The announcement followed Labour leader Jeremy Corbyn’s declaration on Monday that he would back a second EU referendum if Labour’s own proposed Brexit deal wasn’t adopted. Many are now predicting that Brexit will be delayed until the end of June at the earliest.
What might a no-deal Brexit mean for house prices?
Many business leaders and financial experts have expressed concerns about the potential consequences of a no-deal Brexit. In September 2018, Bank of England governor Mark Carney warned that leaving the EU without a deal could send house prices tumbling by a third, and this week he added that UK growth would be ‘guaranteed’ to fall in the event of a no-deal Brexit.
So, what does all of this mean for the property market, and what impact has the vote to leave the EU already made on house prices and sales volumes? New analysis of the property market activity before and since the Brexit referendum indicates what experts from the estate agency, building, mortgage and buy-to-let sectors think will happen over the coming months.
What’s happened to house prices since the Brexit vote?
House prices did stagnate for a while following the referendum in June 2016. This could well have been down to the usual pattern of prices growing in spring and plateauing over summer, which was also apparent the same month in 2017. But, with Brexit looming ever closer, house prices suffered a bigger post-summer dip than usual in 2018, dropping from a peak of £232,797 in August to £230,630 in November.
The latest ONS House Price Index shows that they crept up slightly in December, meaning that the current average UK house price is £230,776.
Are UK house prices falling?
Looking at year-on-year house price change over the longer term can be another useful way of understanding what the market’s doing. Transaction volumes since the referendum is another way of judging the health of the housing market by looking at transaction volumes, meaning the number of property sales in any given month. A lower number of sales can indicate market uncertainty, which is often triggered by events such as an election or a referendum. According to HMRC’s most recent seasonally adjusted figures, there were actually more house sales in January 2019 – 101,170 to be exact – than in the same month the year before (99,830).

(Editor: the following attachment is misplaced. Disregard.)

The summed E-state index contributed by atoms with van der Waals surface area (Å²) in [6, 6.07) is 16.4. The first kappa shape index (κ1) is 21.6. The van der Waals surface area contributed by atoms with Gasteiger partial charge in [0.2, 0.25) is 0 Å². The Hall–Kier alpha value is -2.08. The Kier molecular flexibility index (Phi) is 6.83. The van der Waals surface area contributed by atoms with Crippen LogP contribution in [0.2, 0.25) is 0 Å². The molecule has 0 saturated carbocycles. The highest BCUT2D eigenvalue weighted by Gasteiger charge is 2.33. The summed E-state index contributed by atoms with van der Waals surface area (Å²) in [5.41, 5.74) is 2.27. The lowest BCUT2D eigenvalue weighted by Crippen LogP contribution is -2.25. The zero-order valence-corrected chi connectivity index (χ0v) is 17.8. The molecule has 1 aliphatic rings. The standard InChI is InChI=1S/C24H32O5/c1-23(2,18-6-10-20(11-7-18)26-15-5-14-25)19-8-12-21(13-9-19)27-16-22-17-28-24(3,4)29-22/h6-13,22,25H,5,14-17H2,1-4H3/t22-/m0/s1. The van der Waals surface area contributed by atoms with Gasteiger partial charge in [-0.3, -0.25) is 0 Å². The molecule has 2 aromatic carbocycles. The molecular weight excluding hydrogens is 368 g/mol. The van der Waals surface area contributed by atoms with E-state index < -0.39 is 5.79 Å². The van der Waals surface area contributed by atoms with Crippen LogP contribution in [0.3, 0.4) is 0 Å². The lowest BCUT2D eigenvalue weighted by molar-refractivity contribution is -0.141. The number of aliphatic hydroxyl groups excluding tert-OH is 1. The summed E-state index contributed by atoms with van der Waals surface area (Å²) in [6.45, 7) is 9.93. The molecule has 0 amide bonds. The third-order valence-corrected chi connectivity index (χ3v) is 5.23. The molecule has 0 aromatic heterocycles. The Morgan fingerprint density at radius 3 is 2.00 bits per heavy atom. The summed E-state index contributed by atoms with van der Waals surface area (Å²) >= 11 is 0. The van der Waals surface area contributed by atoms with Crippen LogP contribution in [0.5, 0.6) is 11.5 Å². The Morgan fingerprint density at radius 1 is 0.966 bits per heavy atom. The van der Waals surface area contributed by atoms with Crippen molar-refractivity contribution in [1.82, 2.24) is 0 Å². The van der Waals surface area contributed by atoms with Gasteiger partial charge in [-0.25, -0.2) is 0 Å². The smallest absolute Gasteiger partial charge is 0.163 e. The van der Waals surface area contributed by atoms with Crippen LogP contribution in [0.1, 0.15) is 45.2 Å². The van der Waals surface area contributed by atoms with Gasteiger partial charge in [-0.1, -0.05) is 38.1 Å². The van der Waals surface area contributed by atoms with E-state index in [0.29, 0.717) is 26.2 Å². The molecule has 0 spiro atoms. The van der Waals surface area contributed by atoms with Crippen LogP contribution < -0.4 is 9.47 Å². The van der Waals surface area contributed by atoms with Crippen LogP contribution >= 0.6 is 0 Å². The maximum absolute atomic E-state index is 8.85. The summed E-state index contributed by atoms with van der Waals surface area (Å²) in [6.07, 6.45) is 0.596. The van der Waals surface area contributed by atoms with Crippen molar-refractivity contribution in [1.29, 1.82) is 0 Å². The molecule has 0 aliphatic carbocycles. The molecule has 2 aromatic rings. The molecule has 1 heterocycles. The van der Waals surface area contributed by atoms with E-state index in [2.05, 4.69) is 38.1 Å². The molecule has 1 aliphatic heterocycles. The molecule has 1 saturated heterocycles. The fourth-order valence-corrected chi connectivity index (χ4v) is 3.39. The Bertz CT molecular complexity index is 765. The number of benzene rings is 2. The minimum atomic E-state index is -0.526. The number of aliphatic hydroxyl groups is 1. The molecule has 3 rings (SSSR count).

What’s the pre-Brexit market like for sellers?
Two commonly used measures of how the market is performing for sellers are stock per branch – which is the average amount of properties on each estate agency’s books – and time to sell. In January, the average time for a property to go under offer shot up to 77 days, the highest it’s been in years – and this could be partly due to nervousness around buying a home in the run-up to Brexit. Stock per branch was also up year-on-year, from 42 in January 2018 to 45 in January 2019.
As it stands, the only thing that’s clear is that nothing is clear, and you’d be justified in having no idea whether now is the right time to buy, move, invest or remortgage.
A Residents’ Association (RA) is a local group, made up of local residents who represent the interests of everyone living in a particular area or building, they are set up for everyone to join and membership is open to all local residents (tenants and leaseholders). For the RA to be successful and effective it should represent and include all residents in the area its serves.
Why are they worth having?
A collective voice is a powerful voice. Being united with other people who share your living environment, means that you have the opportunity to influence and shape the quality of the services to your local community and improve residents’ quality of life.
For example, you can…
have a say on the services provided by Network Homes – i.e. cleaning and repairs.
develop the environment and community i.e. apply for funding for safe play areas and carry out social activities that bring you and your neighbours together.
lobby the council for local provision i.e. recycling facilities, improved lighting etc.
The formation of a residents’ association is a simple process, which requires a group of interested individuals with a common interest and an agreed constitution, by which the activities and rules of the association are governed. The recognition of residents’ associations is in Schedule 19 of the Housing Act 1980, as amended by the Landlord and Tenant Act 1985 and 1987. This act of law entitles RA’s to certain rights and access to information which is not typically shared, such as work invoices, detailed transaction reports, stock condition surveys and fire risk assessments (FRA). This transparent and open approach with a small group of elected members is often valued by the wider majority; seen as an honest attempt for transparency, improved communication and better relations.
When carrying our planned work or major repairs, RA’s are a great sounding board for ideas and feedback. They are often happy to ballot members for when multiple options are on the table, or similarly, they will make the final decision on behalf of their members, as elected to do so. This approach put people and the centre of what we do.
For Managing Agents and Landlords, there is little administration required when working with an RA. It is easier and far more effective for RA’s to meet frequently with the Inspired Property Management team to ensure your goals are recognised for the development and your ideas are heard. If you’d like to know more about how our team at inspired can work with your RA please get in touch with a member of our team.